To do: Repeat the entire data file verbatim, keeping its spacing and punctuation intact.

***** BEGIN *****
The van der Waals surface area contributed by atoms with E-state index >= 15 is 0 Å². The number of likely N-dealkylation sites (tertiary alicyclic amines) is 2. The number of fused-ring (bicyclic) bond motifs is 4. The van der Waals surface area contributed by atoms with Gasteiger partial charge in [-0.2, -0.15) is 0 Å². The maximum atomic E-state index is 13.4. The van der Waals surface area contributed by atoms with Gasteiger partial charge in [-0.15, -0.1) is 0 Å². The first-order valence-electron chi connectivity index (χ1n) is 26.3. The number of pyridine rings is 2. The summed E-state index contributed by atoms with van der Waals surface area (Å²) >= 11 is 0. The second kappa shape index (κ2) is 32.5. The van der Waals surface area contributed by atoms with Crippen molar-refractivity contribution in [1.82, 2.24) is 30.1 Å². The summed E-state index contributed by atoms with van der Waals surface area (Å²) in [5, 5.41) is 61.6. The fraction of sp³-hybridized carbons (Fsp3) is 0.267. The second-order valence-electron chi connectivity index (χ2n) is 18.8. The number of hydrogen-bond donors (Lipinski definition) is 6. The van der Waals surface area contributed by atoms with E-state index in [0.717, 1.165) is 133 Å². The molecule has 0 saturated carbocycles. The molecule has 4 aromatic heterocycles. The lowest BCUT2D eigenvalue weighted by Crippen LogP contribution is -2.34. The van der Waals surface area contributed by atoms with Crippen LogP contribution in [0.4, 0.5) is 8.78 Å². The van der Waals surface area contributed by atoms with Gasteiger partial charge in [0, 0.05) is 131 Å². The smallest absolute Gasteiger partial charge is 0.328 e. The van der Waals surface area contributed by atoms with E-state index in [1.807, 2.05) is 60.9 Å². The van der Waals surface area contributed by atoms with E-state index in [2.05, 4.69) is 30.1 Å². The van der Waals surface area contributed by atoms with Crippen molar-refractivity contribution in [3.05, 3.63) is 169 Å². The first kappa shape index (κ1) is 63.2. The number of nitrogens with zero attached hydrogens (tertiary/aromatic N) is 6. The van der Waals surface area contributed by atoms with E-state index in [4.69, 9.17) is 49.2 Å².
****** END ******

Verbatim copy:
The van der Waals surface area contributed by atoms with E-state index >= 15 is 0 Å². The number of likely N-dealkylation sites (tertiary alicyclic amines) is 2. The number of fused-ring (bicyclic) bond motifs is 4. The van der Waals surface area contributed by atoms with Gasteiger partial charge in [-0.2, -0.15) is 0 Å². The maximum atomic E-state index is 13.4. The van der Waals surface area contributed by atoms with Gasteiger partial charge in [-0.15, -0.1) is 0 Å². The first-order valence-electron chi connectivity index (χ1n) is 26.3. The number of pyridine rings is 2. The summed E-state index contributed by atoms with van der Waals surface area (Å²) >= 11 is 0. The second kappa shape index (κ2) is 32.5. The van der Waals surface area contributed by atoms with Crippen molar-refractivity contribution in [1.82, 2.24) is 30.1 Å². The summed E-state index contributed by atoms with van der Waals surface area (Å²) in [5, 5.41) is 61.6. The fraction of sp³-hybridized carbons (Fsp3) is 0.267. The second-order valence-electron chi connectivity index (χ2n) is 18.8. The number of hydrogen-bond donors (Lipinski definition) is 6. The van der Waals surface area contributed by atoms with E-state index in [0.717, 1.165) is 133 Å². The molecule has 0 saturated carbocycles. The molecule has 4 aromatic heterocycles. The lowest BCUT2D eigenvalue weighted by Crippen LogP contribution is -2.34. The van der Waals surface area contributed by atoms with Crippen LogP contribution in [0.4, 0.5) is 8.78 Å². The van der Waals surface area contributed by atoms with Gasteiger partial charge in [0, 0.05) is 131 Å². The smallest absolute Gasteiger partial charge is 0.328 e. The van der Waals surface area contributed by atoms with E-state index in [1.807, 2.05) is 60.9 Å². The van der Waals surface area contributed by atoms with E-state index in [2.05, 4.69) is 30.1 Å². The van der Waals surface area contributed by atoms with Crippen molar-refractivity contribution in [3.05, 3.63) is 169 Å². The first kappa shape index (κ1) is 63.2. The number of nitrogens with zero attached hydrogens (tertiary/aromatic N) is 6. The van der Waals surface area contributed by atoms with E-state index in [4.69, 9.17) is 49.2 Å².